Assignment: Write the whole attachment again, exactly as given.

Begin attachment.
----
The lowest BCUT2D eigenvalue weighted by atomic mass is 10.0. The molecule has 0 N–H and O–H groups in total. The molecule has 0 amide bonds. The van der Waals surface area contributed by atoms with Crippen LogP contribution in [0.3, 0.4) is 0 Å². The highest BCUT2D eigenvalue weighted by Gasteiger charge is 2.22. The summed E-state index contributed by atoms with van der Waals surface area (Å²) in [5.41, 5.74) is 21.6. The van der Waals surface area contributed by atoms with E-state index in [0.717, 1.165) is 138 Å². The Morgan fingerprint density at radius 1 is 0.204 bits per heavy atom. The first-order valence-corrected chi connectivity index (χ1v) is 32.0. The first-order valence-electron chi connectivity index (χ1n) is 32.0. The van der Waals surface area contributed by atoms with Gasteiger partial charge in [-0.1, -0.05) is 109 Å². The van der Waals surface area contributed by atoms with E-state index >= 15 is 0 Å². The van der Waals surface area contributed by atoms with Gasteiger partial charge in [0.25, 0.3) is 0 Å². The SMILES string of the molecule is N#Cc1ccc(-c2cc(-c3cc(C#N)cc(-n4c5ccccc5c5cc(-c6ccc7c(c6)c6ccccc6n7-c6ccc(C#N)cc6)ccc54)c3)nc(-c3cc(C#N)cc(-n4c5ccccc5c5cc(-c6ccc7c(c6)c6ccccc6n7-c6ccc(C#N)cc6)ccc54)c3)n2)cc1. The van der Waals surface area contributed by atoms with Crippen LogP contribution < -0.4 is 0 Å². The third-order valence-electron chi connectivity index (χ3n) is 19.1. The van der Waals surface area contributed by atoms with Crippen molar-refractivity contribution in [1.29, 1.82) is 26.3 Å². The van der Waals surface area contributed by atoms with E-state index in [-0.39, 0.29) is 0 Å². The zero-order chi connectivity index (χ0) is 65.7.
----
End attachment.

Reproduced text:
The lowest BCUT2D eigenvalue weighted by atomic mass is 10.0. The molecule has 0 N–H and O–H groups in total. The molecule has 0 amide bonds. The van der Waals surface area contributed by atoms with Crippen LogP contribution in [0.3, 0.4) is 0 Å². The highest BCUT2D eigenvalue weighted by Gasteiger charge is 2.22. The summed E-state index contributed by atoms with van der Waals surface area (Å²) in [5.41, 5.74) is 21.6. The van der Waals surface area contributed by atoms with E-state index in [0.717, 1.165) is 138 Å². The Morgan fingerprint density at radius 1 is 0.204 bits per heavy atom. The first-order valence-corrected chi connectivity index (χ1v) is 32.0. The first-order valence-electron chi connectivity index (χ1n) is 32.0. The van der Waals surface area contributed by atoms with Gasteiger partial charge in [-0.1, -0.05) is 109 Å². The van der Waals surface area contributed by atoms with E-state index >= 15 is 0 Å². The van der Waals surface area contributed by atoms with Gasteiger partial charge in [0.25, 0.3) is 0 Å². The SMILES string of the molecule is N#Cc1ccc(-c2cc(-c3cc(C#N)cc(-n4c5ccccc5c5cc(-c6ccc7c(c6)c6ccccc6n7-c6ccc(C#N)cc6)ccc54)c3)nc(-c3cc(C#N)cc(-n4c5ccccc5c5cc(-c6ccc7c(c6)c6ccccc6n7-c6ccc(C#N)cc6)ccc54)c3)n2)cc1. The van der Waals surface area contributed by atoms with Crippen LogP contribution < -0.4 is 0 Å². The third-order valence-electron chi connectivity index (χ3n) is 19.1. The van der Waals surface area contributed by atoms with Crippen molar-refractivity contribution in [1.29, 1.82) is 26.3 Å². The van der Waals surface area contributed by atoms with E-state index in [-0.39, 0.29) is 0 Å². The zero-order chi connectivity index (χ0) is 65.7.